We’ve put in 1,800 trees in all and have used only those native to the area, predominantly Ash, with sizable drifts of Oak and Field Maple. For fillers we’ve planted Wild Cherry, Sweet chestnut, Walnut, Hornbeam, Crab Apple, Birch and Alder as well as shrubs – dogwood, Hazel, Spindle, Dog rose, Wayfaring tree and Guelder rose. This year we got as far as starting a mixed Saxon hedge along our boundary fence facing on to the fields, but in time the plan is to run it down the full length of the field. More potential habitat for bird life, at least that’s the idea. What a learning curve this project has been – we’ve learnt that there is more than one way to plant a tree and that everyone’s an expert each with a special tip! It’s been good fun and great exercise!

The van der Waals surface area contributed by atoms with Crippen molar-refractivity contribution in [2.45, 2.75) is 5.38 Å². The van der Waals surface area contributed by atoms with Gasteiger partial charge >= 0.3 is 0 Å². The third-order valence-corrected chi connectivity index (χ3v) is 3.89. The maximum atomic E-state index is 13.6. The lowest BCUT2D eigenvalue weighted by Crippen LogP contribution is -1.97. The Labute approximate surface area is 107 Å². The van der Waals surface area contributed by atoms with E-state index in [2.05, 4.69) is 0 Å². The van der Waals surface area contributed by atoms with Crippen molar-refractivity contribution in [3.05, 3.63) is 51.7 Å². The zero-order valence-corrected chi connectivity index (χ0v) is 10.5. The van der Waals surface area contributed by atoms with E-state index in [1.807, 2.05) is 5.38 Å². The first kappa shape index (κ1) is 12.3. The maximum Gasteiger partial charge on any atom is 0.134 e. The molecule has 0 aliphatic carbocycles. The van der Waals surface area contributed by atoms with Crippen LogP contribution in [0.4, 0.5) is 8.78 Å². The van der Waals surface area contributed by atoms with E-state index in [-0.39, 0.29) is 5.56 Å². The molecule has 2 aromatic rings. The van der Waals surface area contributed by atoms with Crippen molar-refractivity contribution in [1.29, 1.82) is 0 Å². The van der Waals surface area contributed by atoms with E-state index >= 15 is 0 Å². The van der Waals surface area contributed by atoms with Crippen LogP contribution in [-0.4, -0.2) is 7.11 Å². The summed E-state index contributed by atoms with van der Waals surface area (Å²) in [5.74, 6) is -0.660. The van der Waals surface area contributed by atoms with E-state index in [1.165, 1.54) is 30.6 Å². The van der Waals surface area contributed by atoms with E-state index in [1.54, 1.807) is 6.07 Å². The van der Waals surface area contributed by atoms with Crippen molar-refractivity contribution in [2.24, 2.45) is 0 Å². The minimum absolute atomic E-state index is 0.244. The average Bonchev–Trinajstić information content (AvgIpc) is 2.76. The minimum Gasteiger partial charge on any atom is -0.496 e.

Wendy and Andrew Wilson. March 2009.




In his book In his book, Ancient Trees, Living Landscapes Muir says that hedgerows today are essentially of two types. There are those which result from 18th century enclosure acts and there are other older ones. Those planted as a result of the enclosure acts were generally monocultures of nursery-grown quickthorn, about seven to the yard with trees sometimes interspersed: oak, ash or elm.

The older hedgerows had a variety of origins. Some might be boundary features of pre-Norman or even prehistoric vintage. Some might be the result of people exchanging or selling their pieces of land to make small fields which could be enclosed to hold cattle or sheep. We know that much of the land in Elsfield was enclosed by 1703, which suggests that some of the hedges now in place may be of older vintage. However Muir makes the point very forcefully that one should not confuse the age of the boundary with the age of the hedge.